Tuesday, July 17, 2012

Speech: "3 Is Not Just A Number"; Aadil Malik - Student Council President

Well, its certainly been a long time since I last posted on Truth from a Teen, and the reason is not that I took an intentional break, but that I needed a break that I didn't think I would take (wow, that's a tongue twister). It has truly been a weird couple of months. It may have seemed like I've lost sight of my blog, forgot about things - but honestly, as weird or as unpredictable as these months were, I wouldn't change a thing. I turned 17 last week. Whenever I think about my website, just the title of it, I think - is this what I want to do? Truth from a Teen? Because if the title remains true, I only have two years left. Two more years of writing on this website. But this drought of posts on my website, this neglect, its all taught me something. Its taught me to take a step back and appreciate what I have. Be grateful. To make sure everybody I love in my life knows it. Over two months, I've reshaped my attitude on what my future holds. I've met incredible people, been granted amazing opportunities, and now with deepest conviction I can say that wherever I'm headed, whichever road I take - I'm ready. Because I know that I have the overwhelming support of people who deserve my eternal gratitude. And last and most, I know I have my faith.

This past August, at the end of my school year as a Junior, I ran once again to be re-elected as President of my school's student body for the third time, the last time.

Here is the speech I gave that allowed me to win one last time. Unfortunately, I had about 4 or 5 people recording the speech, and every single person has some sort of technical mishap. Therefore, I don't have a video. But I do have the words. It was a long speech, but here it is for those who want to re-read it.


"3 Is Not Just A Number"
Raise your hand if you know who I am.
Raise your hand if you know I'm going to win these elections.
Raise your hand if you know I'm not going to win.

You want to know what's funny?

Most of you raised your hand to at least one of those three questions – questions even I do not have the answer to. Questions I have asked myself every single year and every year, I have struggled to answer. I've finally figured out why. The answer does not lie in my hands. It never has and never will. The answer lies in your hands.

I've had a lot of time to think about this moment. I've been thinking about it since 9th grade - imagining myself standing here in this very position. For the past 1,031 days, I've walked the halls of 535, making sure every step mattered. Making sure every step was a step forward. There's something about these halls that make me feel like this is where I belong. In tenth grade, I used to sit at the fish pond during lunch, now known as the Cougar Den, just so I could hear the sound of students opening and closing their lockers, taking those steps of purpose, climbing up the stairs, I would hear the entire school roar, the entire building sharing one thing, one beautiful thing – cougar pride. The school would come alive. People would ask me why I sat at the fish pond for lunch, many times alone, on days 1/3/5 on the six day schedule-- and I would tell them because I just needed some time to myself. Because I needed some quiet.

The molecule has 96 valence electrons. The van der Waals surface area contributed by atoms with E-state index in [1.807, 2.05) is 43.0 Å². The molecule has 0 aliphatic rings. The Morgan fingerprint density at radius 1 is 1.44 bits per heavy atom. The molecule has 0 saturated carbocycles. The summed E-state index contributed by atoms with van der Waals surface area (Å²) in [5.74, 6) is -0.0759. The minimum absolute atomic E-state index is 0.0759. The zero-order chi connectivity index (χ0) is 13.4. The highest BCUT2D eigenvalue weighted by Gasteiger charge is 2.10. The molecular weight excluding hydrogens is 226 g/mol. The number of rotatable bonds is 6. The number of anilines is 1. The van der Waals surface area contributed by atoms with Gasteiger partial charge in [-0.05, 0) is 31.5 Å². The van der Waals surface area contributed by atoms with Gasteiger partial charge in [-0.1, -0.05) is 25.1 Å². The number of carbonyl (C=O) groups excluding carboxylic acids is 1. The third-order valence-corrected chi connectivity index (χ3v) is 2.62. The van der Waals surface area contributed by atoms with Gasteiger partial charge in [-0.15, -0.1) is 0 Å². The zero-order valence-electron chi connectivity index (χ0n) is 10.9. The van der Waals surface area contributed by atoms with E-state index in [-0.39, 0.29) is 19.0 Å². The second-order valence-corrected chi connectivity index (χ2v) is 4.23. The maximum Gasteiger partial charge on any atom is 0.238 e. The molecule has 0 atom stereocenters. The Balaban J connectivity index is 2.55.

But honestly, all I needed was noise. The noise that encompassed Collegium Charter School. The noise that epitomized the opportunities this school has to offer, the possibilities, and the pride that I hoped to ensure lives on.

For 2 years, TWO YEARS, I have been fortunate enough to serve you. You are the reason I have kept on doing this. The hands I have shaken. The opponents I have faced. The students and teachers and staff who I’ve spoken to. The mistakes I have made. The victories we have accomplished. It has been a long journey.

And for that – the simple two words do not accurately express the magnitude of my gratitude, but I will say them because better words escape me.

Thank you.
I need your help with this. When I put my hand in the air I need you to say “Say What”. Alright?

(Say What!) Louder than that. (SAY WHAT!) Louder than that. (SAY WHAT!!)

3 is not just a number But Aadil Malik is just a name (Say What!)

3 is not just a number But Aadil Malik is just a name (Say What!)

A name I exclaimed and aimed to bring acclaim to
A name that became a fame I framed the same cliché saying to.
Who is Aadil Malik? (RH – say what)

And now the answer to that question that perplexed me for two years is vivid clear
And it is not as simple as I am or as complex that it might require a lifetime of searching
The answer is clear in my presence in the present as I present the presumption that I procrastinated from realizing in the past
I said it every time I went on the morning announcements; it is my signature, slogan, soul

Who is Aadil Malik?

Your Student Body President.

But Aadil Malik is just a name, 3 is not just a number (Say What!)

You see, as I silently stepped onto this stage this sense of urgency escaped me and transformed into something so significantly special
As I see you all staring at my shy, scared, skinny presence with support, my nervousness submerged into serenity and I somehow suddenly recognize why this is what I am supposed to do.

Serve you.

I’ve received compliments and criticism. Maintained confidence and rejected skepticism Believed in this school and the students and teachers in our possibility to grow And to sum it up all I can say is – YOLO.

But I’m not invulnerable. I’m not invincible. I’m not superior. I’m not larger than anyone nor do I believe that.

In this colossal world filled with miniature hearts Egos demanding nutrition, minds deficient Desolate souls, eyes imploring recognition Stagnant stenches, tongues soaking in pride Sin and cyanide, who am I?

Just like you, I’m human.

I’m not the best, better than the rest Trying to impress, more or less But let’s let the truth be known

I am not alone. No.

Just because I do does not mean my ego needs to be fed Just because I receive does not mean I demand respect Just because I write does not mean I have to be read